I saw a William Morris adage somewhere that read:

Have nothing in your home that you do know know to be useful or believe to be beautiful

... or feel to be utisful, as the case may be. The fact that it was crossstitched on an ugly wall-hanging or hard useless pillow was irony, not in any way lessening the lesson.

Utility can be glossed sometimes as functionalist beauty. A mechanical object, a garlic press, a bicycle, a typewriter, is satisfying not only in the impression it makes on your visual sense, but in the kinetic interplay of its working parts. Perhaps it is designed to work well with the body, even when you are focused on the task at hand your body thanks you.

a certain ineffable grace of design.

Elegance. Simplify. Simplify. Simplify. Gadgetry and gewgaws are not usually utisful. A cast iron pot is utisful. It is almost turned into a religion in those new magazines of "Simple Living" - full of full-color photos of handicrafts that can make your life more stylish, more earthy, more authentic. These magazines are not utisful. They are flash, decoy. But they speak to something that itches in the back of the homeowner's mind, juggling a cell phone, food processor, remote control, Christmas wish list. Burdened by overcomplexity.

I always wanted to be the one to whip the cream for strawberries. The manual egg-beater charmed me. It was a lesson in physics - force moves this way and then that, through gears. A little effort changes the form of some substance. It is magic different than little lights on a screen; magic of being able to influence the world directly.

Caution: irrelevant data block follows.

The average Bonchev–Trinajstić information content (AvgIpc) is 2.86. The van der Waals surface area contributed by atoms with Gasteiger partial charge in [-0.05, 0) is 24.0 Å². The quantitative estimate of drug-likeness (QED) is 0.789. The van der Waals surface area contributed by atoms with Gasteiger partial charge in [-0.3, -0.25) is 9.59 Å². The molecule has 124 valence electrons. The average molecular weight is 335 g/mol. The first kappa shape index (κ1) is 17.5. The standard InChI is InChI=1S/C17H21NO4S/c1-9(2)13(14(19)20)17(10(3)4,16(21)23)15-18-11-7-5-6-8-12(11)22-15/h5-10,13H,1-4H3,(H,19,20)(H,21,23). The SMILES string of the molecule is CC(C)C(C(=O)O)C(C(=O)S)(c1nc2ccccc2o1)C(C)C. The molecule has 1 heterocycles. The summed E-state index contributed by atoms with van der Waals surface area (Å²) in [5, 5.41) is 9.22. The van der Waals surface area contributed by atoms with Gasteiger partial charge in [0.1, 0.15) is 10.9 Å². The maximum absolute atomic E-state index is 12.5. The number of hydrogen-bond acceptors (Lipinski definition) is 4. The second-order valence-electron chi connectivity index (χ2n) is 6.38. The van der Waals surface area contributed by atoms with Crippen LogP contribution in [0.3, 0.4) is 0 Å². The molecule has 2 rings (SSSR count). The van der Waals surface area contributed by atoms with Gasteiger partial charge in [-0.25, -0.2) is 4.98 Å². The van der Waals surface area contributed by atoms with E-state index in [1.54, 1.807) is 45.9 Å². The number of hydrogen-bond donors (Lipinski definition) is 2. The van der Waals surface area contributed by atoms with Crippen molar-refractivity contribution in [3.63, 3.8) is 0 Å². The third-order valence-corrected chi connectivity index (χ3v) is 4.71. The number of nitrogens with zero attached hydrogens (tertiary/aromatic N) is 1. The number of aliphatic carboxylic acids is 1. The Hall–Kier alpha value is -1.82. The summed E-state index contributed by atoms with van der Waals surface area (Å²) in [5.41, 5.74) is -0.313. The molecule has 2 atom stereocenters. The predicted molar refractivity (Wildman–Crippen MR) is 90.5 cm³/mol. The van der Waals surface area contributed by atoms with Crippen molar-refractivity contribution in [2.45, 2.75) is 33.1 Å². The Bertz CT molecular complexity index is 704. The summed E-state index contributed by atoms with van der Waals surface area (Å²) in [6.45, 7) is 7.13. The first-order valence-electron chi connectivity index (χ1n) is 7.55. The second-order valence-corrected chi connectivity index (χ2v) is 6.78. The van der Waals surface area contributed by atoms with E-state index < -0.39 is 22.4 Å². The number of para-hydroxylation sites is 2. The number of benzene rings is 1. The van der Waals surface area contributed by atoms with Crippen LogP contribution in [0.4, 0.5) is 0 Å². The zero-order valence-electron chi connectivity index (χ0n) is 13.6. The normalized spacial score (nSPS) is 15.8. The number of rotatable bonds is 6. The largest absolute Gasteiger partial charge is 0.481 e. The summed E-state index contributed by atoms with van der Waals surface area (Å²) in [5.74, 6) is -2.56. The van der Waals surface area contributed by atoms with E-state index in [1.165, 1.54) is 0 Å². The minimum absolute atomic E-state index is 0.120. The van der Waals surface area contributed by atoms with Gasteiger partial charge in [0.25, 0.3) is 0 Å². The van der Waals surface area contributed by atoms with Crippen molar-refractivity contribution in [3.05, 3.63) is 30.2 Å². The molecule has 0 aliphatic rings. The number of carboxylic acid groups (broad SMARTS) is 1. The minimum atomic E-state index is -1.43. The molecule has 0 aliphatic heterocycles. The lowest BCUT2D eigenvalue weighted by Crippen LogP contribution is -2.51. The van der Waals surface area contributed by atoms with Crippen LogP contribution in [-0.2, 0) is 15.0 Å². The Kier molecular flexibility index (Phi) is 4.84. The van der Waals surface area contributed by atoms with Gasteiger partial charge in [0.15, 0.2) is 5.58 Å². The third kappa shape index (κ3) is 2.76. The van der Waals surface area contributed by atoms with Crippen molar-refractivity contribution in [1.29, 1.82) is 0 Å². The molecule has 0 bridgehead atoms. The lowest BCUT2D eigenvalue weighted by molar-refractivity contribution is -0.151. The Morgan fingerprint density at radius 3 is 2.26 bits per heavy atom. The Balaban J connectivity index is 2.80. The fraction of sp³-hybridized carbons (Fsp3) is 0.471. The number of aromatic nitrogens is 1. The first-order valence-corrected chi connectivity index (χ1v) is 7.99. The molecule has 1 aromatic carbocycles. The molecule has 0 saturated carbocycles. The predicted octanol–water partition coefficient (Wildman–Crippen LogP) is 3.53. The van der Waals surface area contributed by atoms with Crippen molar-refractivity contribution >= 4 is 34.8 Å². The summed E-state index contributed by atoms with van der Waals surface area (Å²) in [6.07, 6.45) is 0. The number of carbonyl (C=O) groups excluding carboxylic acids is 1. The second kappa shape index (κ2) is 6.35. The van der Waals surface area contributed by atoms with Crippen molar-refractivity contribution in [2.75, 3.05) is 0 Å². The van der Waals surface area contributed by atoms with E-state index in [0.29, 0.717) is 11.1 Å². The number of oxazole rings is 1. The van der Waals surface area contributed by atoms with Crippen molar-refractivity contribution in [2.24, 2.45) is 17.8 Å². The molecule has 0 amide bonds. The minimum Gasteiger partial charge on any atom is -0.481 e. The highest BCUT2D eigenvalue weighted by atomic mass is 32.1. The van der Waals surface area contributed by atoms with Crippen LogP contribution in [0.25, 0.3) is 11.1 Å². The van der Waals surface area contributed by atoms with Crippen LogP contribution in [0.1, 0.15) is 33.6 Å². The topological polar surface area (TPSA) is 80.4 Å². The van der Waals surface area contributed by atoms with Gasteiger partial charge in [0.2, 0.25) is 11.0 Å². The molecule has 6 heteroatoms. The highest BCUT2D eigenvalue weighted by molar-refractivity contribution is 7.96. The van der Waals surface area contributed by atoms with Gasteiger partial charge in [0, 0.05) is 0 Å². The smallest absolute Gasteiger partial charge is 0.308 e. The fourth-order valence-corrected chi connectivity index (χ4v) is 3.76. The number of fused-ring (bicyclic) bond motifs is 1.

Neo-functionalist beauty can be characterized as the proportion between total effort and utility. This isn't a sensory beauty, nothing that you would photograph and hang on your wall, but a cognitive beauty, one that programmers should recognize. It's not just the question of whether something is useful, functional, but whether what it does is worth the doing. It brings ethics into the selection of methods (for things you wouldn't imagine were ethical questions). It is through the question of neo-functionalist beauty that cars lose to bicycles, large corporations to workmanship, automated houses to traditional ones.

It's just a word, a made-up word. It's a shorter word than many manufactured ones, and it may not actually be utisful in itself because of the effort it would take to explain it to those who don't get it immediately. But any word can be the entry into ethics, into how one should live. Should we put up with ugliness in our lives, just because it is what there is? Need we get the newest and most feature-laden, or should we luxuriate in the simplicity of the clothesline,   the sharp knife,     the skateboard,       the candle
illuminating with a light that has lit scenes for thousands of years?

What do the things we use say about us? How are we reflected in our surroundings?

not complex; not infolded or entangled; uncombined; not compounded; not blended with something else; not complicated; plain; unadorned; not given to artifice, stratagem, or duplicity; undesigning; sincere; true; unaffected; unconstrained; natural; inartificial; straightforward.